Ordinarily, scope of employment is a factual question. When the operable facts are undisputed, it becomes a question of law. (Mary M. v. City of Los Angeles (1991) 54 Cal.3d 202, 213, 285 Cal.Rptr. 99, 814 P.2d 1341; White v. County of Orange (1985) 166 Cal.App.3d 566, 570, 212 Cal.Rptr. 493.) Here, the facts in our limited record are undisputed. We therefore apply a de novo review.
In Alma W. v. Oakland Unified School Dist. (1981) 123 Cal.App.3d 133, 139, 176 Cal.Rptr. 287, the court, quoting Clark Equipment Co. v. Wheat (1979) 92 Cal.App.3d 503, 520, 154 Cal.Rptr. 874, stated:
“ ‘The determination as to whether an employee committed a tort during the course of his employment turns on whether or not: 1) the act performed was either required or ‘incident to his duties,’ or 2) the employee's misconduct could be reasonably foreseen by the employer in any event.' ” (Citations deleted.)
This test was applied in White v. County of Orange, supra, 166 Cal.App.3d 566, 571, 212 Cal.Rptr. 493. In White, Loudermilk, a deputy sheriff, while on duty, in uniform, driving a marked patrol unit, stopped an automobile driven by White. Loudermilk placed White in his car and drove her around for several hours in secluded areas, all the while threatening her with rape and murder. The County of Orange moved for summary judgment claiming Loudermilk's actions were beyond the scope of employment as a matter of law. The motion was granted by the trial court.
The Court of Appeal reversed, noting:
“Our decision turns on the interpretation of the term ‘incident to his duties.’
“A police officer is entrusted with a great deal of authority. This authority distinguishes the situation here from the facts of Alma W. Unlike a school custodian, the police officer carries the authority of the law with him into the community. The officer is supplied with a conspicuous automobile, a badge and a gun to ensure immediate compliance with his directions. The officer's method of dealing with this authority is certainly incidental to his duties; indeed, it is an integral part of them. Here, unlike Alma W., the wrongful acts flowed from the very exercise of this authority.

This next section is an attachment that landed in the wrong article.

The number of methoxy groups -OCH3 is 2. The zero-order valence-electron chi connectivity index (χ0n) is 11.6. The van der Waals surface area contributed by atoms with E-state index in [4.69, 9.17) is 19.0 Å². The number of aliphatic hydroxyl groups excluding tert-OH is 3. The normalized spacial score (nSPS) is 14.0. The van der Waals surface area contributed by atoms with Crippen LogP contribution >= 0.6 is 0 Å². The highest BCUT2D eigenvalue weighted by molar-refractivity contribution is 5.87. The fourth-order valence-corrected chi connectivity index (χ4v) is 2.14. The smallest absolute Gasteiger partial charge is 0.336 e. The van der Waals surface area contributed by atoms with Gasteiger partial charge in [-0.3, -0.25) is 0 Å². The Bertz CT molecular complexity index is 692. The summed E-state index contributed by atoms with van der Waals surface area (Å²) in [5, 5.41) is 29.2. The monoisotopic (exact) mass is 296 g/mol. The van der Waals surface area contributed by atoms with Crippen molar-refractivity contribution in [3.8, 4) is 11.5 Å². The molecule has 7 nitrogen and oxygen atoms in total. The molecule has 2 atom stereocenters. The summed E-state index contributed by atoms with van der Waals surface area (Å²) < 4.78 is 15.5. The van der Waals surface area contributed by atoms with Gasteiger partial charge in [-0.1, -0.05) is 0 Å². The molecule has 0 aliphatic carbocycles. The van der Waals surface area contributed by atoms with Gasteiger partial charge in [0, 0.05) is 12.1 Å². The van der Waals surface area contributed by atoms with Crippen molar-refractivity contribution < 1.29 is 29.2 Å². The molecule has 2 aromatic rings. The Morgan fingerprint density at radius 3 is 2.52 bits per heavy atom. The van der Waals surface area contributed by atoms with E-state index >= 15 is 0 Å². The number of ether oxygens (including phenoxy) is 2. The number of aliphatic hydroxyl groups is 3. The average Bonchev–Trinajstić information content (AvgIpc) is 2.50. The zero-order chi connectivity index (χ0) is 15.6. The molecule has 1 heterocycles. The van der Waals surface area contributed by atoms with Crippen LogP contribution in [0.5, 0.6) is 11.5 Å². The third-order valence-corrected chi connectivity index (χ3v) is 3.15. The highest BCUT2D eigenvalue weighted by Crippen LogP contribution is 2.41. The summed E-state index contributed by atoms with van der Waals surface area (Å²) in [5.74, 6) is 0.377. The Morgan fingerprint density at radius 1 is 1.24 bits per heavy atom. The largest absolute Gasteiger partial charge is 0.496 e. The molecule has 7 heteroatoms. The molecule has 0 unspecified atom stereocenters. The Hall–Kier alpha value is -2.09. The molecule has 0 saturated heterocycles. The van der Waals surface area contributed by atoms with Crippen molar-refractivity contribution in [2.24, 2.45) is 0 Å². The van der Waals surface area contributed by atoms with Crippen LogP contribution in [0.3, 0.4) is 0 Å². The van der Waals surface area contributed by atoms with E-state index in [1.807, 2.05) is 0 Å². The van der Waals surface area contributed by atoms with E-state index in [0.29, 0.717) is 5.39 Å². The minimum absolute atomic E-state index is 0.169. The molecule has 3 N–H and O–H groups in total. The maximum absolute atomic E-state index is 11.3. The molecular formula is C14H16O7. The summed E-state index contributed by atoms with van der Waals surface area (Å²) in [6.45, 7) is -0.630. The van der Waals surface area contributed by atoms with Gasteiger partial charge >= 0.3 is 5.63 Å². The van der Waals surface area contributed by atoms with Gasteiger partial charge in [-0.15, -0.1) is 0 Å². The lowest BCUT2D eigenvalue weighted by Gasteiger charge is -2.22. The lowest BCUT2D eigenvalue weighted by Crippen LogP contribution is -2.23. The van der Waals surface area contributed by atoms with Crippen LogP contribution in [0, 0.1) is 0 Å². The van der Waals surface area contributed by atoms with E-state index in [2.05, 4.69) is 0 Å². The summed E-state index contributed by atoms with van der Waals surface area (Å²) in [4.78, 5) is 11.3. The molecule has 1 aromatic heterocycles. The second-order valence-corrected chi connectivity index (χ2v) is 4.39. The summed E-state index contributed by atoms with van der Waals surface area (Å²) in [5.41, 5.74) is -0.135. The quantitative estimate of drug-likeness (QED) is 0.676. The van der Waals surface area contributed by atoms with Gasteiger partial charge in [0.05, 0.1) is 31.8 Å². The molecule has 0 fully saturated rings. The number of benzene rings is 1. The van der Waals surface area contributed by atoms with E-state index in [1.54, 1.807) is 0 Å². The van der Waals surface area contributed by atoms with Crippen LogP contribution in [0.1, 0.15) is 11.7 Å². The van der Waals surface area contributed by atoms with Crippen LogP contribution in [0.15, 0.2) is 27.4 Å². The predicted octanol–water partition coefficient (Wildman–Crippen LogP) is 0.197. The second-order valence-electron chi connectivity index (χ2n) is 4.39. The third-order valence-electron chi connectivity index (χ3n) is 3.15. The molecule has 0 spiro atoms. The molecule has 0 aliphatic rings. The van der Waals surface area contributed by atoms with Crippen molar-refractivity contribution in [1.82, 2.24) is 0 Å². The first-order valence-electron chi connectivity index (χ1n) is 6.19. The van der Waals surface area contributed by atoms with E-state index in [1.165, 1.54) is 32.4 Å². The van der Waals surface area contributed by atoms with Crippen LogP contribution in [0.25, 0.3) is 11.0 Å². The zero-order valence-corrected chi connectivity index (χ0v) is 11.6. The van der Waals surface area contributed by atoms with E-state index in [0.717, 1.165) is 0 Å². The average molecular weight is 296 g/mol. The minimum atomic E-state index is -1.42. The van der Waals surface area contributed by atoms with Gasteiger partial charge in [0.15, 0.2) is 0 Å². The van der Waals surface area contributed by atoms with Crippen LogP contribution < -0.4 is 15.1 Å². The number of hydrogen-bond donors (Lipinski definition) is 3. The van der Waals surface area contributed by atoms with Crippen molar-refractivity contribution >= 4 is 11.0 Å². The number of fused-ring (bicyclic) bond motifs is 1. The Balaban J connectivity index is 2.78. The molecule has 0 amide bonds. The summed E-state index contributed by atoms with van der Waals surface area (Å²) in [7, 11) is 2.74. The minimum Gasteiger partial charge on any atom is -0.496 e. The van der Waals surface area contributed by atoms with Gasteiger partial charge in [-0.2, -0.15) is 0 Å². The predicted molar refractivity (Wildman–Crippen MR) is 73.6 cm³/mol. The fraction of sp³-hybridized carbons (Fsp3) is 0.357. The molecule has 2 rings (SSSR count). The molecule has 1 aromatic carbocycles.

“It follows that the employer/government must be responsible for acts done during the exercise of this authority. In Clark Equipment Co. v. Wheat (1979) 92 Cal.App.3d 503 [154 Cal.Rptr. 874], the court, quoting the Restatement Second of Agency, stated: ‘If the principal places the agent in a position to defraud, and the third person relies upon his apparent authority to make the representations, the principal is liable even though the agent was acting for his own purposes [citations]. The theory is that the agents' position facilitates the consummation of the fraud, in that from the point of view of the third person the transaction seems regular on its face and the agent appears to be acting in the ordinary course of the business confided to him. It is immaterial that the principal receives no benefits from the transaction. [Citation.]’ (Clark, supra, 92 Cal.App.3d 503, 521, [154 Cal.Rptr. 874,] italics deleted.)” (Id. at p. 571, 154 Cal.Rptr. 874.)
A similar result was reached by the California Supreme Court in Mary M. v. City of Los Angeles, supra, 54 Cal.3d 202, 285 Cal.Rptr. 99, 814 P.2d 1341. There, Sergeant Schroyer, an on-duty, uniformed police officer driving a marked patrol car, stopped Mary, who was driving home alone. After she failed a field sobriety test, Schroyer drove Mary to her home where he raped her. Schroyer threatened to take Mary to jail if she resisted. The court reasoned the police officer was in a unique position of authority. When he committed a sexual assault through misuse of his authority, the public employer must be held accountable. (Id. at p. 221, 285 Cal.Rptr. 99, 814 P.2d 1341.) Even tortious conduct that violates an employee's official duties or disregards the employer's express orders can be within the scope of employment. (Id. at p. 209, 285 Cal.Rptr. 99, 814 P.2d 1341.)
Justice Baxter, concurring in the judgment but not in the court's reasoning, notes the same rationale could apply equally to an off-duty, nonuniformed police officer who misuses official authority to commit misconduct. (Id. at p. 241, 285 Cal.Rptr. 99, 814 P.2d 1341.)